The 10-year-old member of the Young Naperville Singers recently was cast in the upcoming movie, “Love Story: A Musical Movie.”

“It was my first movie role, so it’s a big deal,” said Clark Lay, of Oswego. “Although it was a featured extra role, it felt like so much more than that. I enjoyed the process and am really grateful for the opportunity.”

For her part, the fourth-grader is in a scene where she is a beauty contestant who performs a song and dance routine. But, you’ll have to wait to see it. Details regarding the release date for the film are not known at this time.

Good game, good cause

Focus on lung cancer, nonsmoking kind

Those looking for a good game, a good time and a good cause will find that and more at U.S. Cellular Field when the Janice McArdle Cancer Research Foundation teams up with the Chicago White Sox for the second Non-Smoking Lung Cancer Awareness Day on June 10.

“We want to get the word out about the nonsmoking lung cancer,” said Dr. George McArdle, of Naperville. “We hope people can join us for the game and hopefully raise some funds for the foundation.”

McArdle started the Janice McArdle Cancer Research Foundation, “Jannie’s Hope,” in honor of his wife, Jannie, a vibrant and active non-smoker who lost her battle with lung cancer in 2008. Jannie was a “giant Sox fan,” so pairing with the South Side team was a logical choice.

Besides the game, McArdle is hosting a pre-game tailgating party in lot A adjacent to the ballpark. It is a family-friendly event, so bring kids, friends and neighbors to celebrate Jannie McArdle and give hope to others. There will be complimentary food, beer, wine and soft drinks.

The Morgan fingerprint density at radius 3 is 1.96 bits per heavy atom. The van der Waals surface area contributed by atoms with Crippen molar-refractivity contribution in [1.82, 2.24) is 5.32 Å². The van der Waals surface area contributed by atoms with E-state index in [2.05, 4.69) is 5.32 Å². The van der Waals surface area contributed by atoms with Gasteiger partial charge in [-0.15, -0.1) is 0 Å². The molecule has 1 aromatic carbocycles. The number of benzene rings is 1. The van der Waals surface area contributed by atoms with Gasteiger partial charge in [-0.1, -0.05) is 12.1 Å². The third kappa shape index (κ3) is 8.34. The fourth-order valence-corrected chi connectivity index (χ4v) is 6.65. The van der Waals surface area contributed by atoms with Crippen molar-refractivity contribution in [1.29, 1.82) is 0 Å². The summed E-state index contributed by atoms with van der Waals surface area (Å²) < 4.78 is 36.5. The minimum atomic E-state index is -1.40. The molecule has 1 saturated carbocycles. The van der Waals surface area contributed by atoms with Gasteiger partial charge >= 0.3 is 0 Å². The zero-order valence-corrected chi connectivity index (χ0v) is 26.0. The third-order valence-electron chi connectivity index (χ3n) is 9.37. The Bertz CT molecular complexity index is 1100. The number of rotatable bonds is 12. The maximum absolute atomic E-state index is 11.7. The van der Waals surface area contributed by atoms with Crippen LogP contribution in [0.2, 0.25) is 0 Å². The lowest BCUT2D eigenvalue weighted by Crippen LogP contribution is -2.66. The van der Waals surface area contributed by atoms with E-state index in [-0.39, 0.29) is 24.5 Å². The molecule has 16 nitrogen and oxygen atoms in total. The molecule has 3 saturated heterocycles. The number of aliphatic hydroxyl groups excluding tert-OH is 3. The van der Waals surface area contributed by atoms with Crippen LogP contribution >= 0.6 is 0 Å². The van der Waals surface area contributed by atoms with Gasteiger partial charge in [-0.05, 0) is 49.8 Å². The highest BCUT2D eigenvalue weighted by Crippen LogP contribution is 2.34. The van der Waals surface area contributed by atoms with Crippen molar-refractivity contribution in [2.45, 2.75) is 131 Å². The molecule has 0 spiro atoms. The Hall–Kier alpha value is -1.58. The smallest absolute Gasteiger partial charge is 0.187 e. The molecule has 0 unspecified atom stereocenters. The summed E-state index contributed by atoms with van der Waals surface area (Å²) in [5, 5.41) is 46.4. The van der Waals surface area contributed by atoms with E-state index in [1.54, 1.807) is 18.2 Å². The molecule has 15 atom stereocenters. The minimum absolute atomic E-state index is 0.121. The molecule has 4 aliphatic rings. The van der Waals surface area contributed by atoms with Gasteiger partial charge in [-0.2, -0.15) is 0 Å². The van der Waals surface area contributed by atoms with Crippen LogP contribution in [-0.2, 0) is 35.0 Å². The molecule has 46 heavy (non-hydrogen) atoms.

Tickets ($22 outfield reserved) must be purchased through Jannie’s Hope to have the proceeds donated to the Janice McArdle Cancer Research Foundation. For more information, visit www.jannieshope.org.

Dream come true

Neuqua welcomes Chicago Symphony

Those wanting to experience a world-class symphony need look no further than Neuqua Valley High School this weekend.

Members of the Chicago Symphony Orchestra will be in town Sunday, May 18, for a special family concert performance designed to captivate children ages 6 to 13.

“This is the Chicago Symphony Orchestra in our house; we are star struck,” said Charles Staley, Neuqua Valley fine arts chairperson. “Bringing the best orchestra in the world to our community is a dream come true. And, the fact that the concert is intended to respectfully introduce the target audience (children ages 6 to 13) to one of the greatest composers in history makes this concert almost too good to be true.”

Staley said much like Leonard Bernstein’s concerts for young people 50 years ago, Chicago Symphony Orchestra conductor Edwin Outwater will introduce each musical selection to the audience to guide them in their listening.

“Part of his discourse will help the audience identify the key characteristics of the music that make it unmistakably Beethoven,” he said. “There is no question that this historically monumental music played by the world class Chicago Symphony Orchestra will inspire children to seek out more Beethoven and stumble upon Brahms, Bach, Mendelssohn, Mozart, Haydn, Copland, and on and on.”

Performances are set for 1:30 and 3:15 p.m. Sunday. Special preview materials will be emailed to all ticketholders before the concert. Tickets ($15 and $25) for the 1:30 concert are available online here. Tickets ($15 and $25) for the 3:15 concert are available online here.